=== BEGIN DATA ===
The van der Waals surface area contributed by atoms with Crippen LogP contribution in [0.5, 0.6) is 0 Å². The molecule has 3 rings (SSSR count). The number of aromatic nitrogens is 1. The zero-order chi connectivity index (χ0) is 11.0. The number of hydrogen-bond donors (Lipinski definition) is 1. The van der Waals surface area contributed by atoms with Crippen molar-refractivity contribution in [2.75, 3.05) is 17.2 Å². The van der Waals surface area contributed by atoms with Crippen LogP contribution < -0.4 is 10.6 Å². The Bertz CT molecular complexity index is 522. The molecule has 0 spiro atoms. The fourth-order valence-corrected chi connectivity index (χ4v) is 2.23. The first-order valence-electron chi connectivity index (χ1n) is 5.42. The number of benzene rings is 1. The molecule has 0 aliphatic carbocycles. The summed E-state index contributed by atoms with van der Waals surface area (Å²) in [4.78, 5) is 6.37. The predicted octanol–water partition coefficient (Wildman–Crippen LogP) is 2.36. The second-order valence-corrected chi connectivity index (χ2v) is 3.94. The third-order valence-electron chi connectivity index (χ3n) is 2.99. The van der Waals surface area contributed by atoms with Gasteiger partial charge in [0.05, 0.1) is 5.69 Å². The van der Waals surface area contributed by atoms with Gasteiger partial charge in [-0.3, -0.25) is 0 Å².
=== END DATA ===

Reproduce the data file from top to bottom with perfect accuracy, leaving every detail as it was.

The van der Waals surface area contributed by atoms with Crippen LogP contribution in [0.5, 0.6) is 0 Å². The molecule has 3 rings (SSSR count). The number of aromatic nitrogens is 1. The zero-order chi connectivity index (χ0) is 11.0. The number of hydrogen-bond donors (Lipinski definition) is 1. The van der Waals surface area contributed by atoms with Crippen molar-refractivity contribution in [2.75, 3.05) is 17.2 Å². The van der Waals surface area contributed by atoms with Crippen LogP contribution < -0.4 is 10.6 Å². The Bertz CT molecular complexity index is 522. The molecule has 0 spiro atoms. The fourth-order valence-corrected chi connectivity index (χ4v) is 2.23. The first-order valence-electron chi connectivity index (χ1n) is 5.42. The number of benzene rings is 1. The molecule has 0 aliphatic carbocycles. The summed E-state index contributed by atoms with van der Waals surface area (Å²) in [4.78, 5) is 6.37. The predicted octanol–water partition coefficient (Wildman–Crippen LogP) is 2.36. The second-order valence-corrected chi connectivity index (χ2v) is 3.94. The third-order valence-electron chi connectivity index (χ3n) is 2.99. The van der Waals surface area contributed by atoms with Gasteiger partial charge in [0.05, 0.1) is 5.69 Å². The van der Waals surface area contributed by atoms with Gasteiger partial charge in [-0.3, -0.25) is 0 Å².